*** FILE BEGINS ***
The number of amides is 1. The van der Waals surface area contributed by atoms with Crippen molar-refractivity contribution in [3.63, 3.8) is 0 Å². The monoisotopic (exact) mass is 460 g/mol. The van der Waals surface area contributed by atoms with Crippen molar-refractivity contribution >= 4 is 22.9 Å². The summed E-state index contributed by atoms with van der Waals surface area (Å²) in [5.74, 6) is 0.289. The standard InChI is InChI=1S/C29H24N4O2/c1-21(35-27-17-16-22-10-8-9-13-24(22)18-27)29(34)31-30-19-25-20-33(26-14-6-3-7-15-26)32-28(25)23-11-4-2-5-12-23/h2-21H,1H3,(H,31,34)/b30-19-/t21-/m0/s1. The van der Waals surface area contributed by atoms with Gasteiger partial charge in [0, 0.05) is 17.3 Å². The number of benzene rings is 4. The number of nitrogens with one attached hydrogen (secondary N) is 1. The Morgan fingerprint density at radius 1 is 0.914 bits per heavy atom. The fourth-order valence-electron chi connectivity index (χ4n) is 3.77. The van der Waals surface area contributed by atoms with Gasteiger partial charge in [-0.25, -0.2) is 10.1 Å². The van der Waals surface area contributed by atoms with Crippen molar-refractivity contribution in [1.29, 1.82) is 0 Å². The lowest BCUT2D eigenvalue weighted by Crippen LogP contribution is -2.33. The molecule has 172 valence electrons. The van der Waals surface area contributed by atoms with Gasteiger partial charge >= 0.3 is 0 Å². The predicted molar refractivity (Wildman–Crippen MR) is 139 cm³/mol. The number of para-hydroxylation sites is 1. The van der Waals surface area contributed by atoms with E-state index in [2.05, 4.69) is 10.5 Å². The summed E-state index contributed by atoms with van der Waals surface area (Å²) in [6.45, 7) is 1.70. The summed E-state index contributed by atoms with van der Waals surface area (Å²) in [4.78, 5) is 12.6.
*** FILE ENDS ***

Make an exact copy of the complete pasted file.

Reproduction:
The number of amides is 1. The van der Waals surface area contributed by atoms with Crippen molar-refractivity contribution in [3.63, 3.8) is 0 Å². The monoisotopic (exact) mass is 460 g/mol. The van der Waals surface area contributed by atoms with Crippen molar-refractivity contribution >= 4 is 22.9 Å². The summed E-state index contributed by atoms with van der Waals surface area (Å²) in [5.74, 6) is 0.289. The standard InChI is InChI=1S/C29H24N4O2/c1-21(35-27-17-16-22-10-8-9-13-24(22)18-27)29(34)31-30-19-25-20-33(26-14-6-3-7-15-26)32-28(25)23-11-4-2-5-12-23/h2-21H,1H3,(H,31,34)/b30-19-/t21-/m0/s1. The van der Waals surface area contributed by atoms with Gasteiger partial charge in [0, 0.05) is 17.3 Å². The number of benzene rings is 4. The number of nitrogens with one attached hydrogen (secondary N) is 1. The Morgan fingerprint density at radius 1 is 0.914 bits per heavy atom. The fourth-order valence-electron chi connectivity index (χ4n) is 3.77. The van der Waals surface area contributed by atoms with Gasteiger partial charge in [-0.25, -0.2) is 10.1 Å². The van der Waals surface area contributed by atoms with Crippen molar-refractivity contribution in [1.29, 1.82) is 0 Å². The lowest BCUT2D eigenvalue weighted by Crippen LogP contribution is -2.33. The molecule has 172 valence electrons. The van der Waals surface area contributed by atoms with Gasteiger partial charge >= 0.3 is 0 Å². The predicted molar refractivity (Wildman–Crippen MR) is 139 cm³/mol. The number of para-hydroxylation sites is 1. The van der Waals surface area contributed by atoms with E-state index in [2.05, 4.69) is 10.5 Å². The summed E-state index contributed by atoms with van der Waals surface area (Å²) in [6.45, 7) is 1.70. The summed E-state index contributed by atoms with van der Waals surface area (Å²) in [4.78, 5) is 12.6.